Rebellin extends

Italian Davide Rebellin has decided to extend his contract with the German Gerolsteiner team through 2005. "The contract renewal with Gerolsteiner puts me in an ideal condition for a big season," Rebellin said. He will begin his season Friday, February 15 at the Giro della Liguria.

Polkanova to Nobili Rubinetterie-Guerciotti

Russian professional Valentina Polkanova has signed with the Nobili Rubinetterie-Guerciotti women's team for 2004. Polkanova rode for the Velodames-Colnago team in 2003.

Marco Polo Cycling Team 2004

In 2004 the Division III Marco Polo Cycling Team will continue to travel the world, racing around the globe. The team's European program will become increasingly important after the successful campaign in 2003. The team has had a good start to 2004, with Robin Reid and Cory Lange winning several races in New Zealand, and Masahiko Mifune from the Marco Polo amateur team winning the Hong Kong Cycle Classic.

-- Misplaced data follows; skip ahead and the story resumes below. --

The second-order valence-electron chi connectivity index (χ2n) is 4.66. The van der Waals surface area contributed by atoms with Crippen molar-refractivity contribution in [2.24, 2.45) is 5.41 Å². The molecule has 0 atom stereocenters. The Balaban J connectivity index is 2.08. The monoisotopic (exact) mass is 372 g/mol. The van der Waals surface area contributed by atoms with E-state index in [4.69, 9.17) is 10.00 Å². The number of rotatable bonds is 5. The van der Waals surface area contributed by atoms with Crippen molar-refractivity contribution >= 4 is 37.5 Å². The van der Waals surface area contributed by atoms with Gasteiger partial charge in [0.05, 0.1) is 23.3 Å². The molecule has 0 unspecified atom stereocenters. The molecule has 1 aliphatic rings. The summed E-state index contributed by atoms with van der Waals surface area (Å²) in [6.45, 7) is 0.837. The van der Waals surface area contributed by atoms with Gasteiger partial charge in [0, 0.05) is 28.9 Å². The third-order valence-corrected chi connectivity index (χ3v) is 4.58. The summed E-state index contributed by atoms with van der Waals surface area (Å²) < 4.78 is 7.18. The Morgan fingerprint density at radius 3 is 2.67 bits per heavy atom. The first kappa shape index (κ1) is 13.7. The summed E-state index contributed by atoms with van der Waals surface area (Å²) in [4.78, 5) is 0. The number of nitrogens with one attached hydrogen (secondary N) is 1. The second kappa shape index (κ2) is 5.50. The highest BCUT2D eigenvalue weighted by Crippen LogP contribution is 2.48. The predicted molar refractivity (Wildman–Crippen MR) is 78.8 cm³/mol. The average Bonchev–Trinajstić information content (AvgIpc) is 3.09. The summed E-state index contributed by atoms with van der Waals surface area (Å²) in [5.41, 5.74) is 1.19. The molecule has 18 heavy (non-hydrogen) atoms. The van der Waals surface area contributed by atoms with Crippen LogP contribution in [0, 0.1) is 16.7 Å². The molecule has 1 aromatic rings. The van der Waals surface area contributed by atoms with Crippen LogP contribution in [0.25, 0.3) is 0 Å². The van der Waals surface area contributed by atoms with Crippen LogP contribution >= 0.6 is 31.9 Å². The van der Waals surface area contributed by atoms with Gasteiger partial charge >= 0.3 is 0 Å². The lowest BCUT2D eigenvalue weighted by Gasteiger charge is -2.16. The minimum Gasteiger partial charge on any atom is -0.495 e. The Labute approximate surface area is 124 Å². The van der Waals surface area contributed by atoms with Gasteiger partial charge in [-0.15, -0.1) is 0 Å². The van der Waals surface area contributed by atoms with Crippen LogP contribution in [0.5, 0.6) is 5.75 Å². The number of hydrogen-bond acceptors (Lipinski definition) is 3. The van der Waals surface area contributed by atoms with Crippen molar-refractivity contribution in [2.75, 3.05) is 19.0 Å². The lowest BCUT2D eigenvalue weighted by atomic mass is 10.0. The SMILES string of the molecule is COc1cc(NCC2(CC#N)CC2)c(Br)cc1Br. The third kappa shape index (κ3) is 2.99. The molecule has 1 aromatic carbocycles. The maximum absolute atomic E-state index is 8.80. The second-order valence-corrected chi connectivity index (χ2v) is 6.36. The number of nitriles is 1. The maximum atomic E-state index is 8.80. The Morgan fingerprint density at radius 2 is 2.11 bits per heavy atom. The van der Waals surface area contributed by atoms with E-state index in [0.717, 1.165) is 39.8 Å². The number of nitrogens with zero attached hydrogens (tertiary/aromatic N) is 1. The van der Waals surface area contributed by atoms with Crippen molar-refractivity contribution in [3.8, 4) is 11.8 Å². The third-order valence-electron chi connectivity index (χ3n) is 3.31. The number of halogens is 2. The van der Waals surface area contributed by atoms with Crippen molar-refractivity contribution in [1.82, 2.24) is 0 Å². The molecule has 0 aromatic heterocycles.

2004 team roster:

Michael Carter
Jamsran Ulzii-Orshikh
Eddy Hilger
Kam Po Wong
Chris Bradford
Robin Reid
Lionel Syne
Maarten Tjallingii
Ngai Ching Wong
Felix Rohrbach
Craig Thomson
Cory Lange
Tim Wilson
Chun Ming Tsoi
King Yu Lau
Habte Weldesimon
Chi Yin Leung
Ben Robson

Along with the team, the Marco Polo Cycling School (which supports talent from non-traditional cycling countries) will be expanded. Riders that are not ready for the trade team will be given the opportunity through the cycling school to train and race in Europe, under the guidance of experienced trainers. Riders from Mongolia, Hong Kong, Albania, Eritrea and China are expected to participate.

For the 1000+ members of the club, World Wide Cycling will work on offering more interesting travels, open to everyone. For more information see

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(All rights reserved/Copyright Knapp Communications Pty Limited 2004)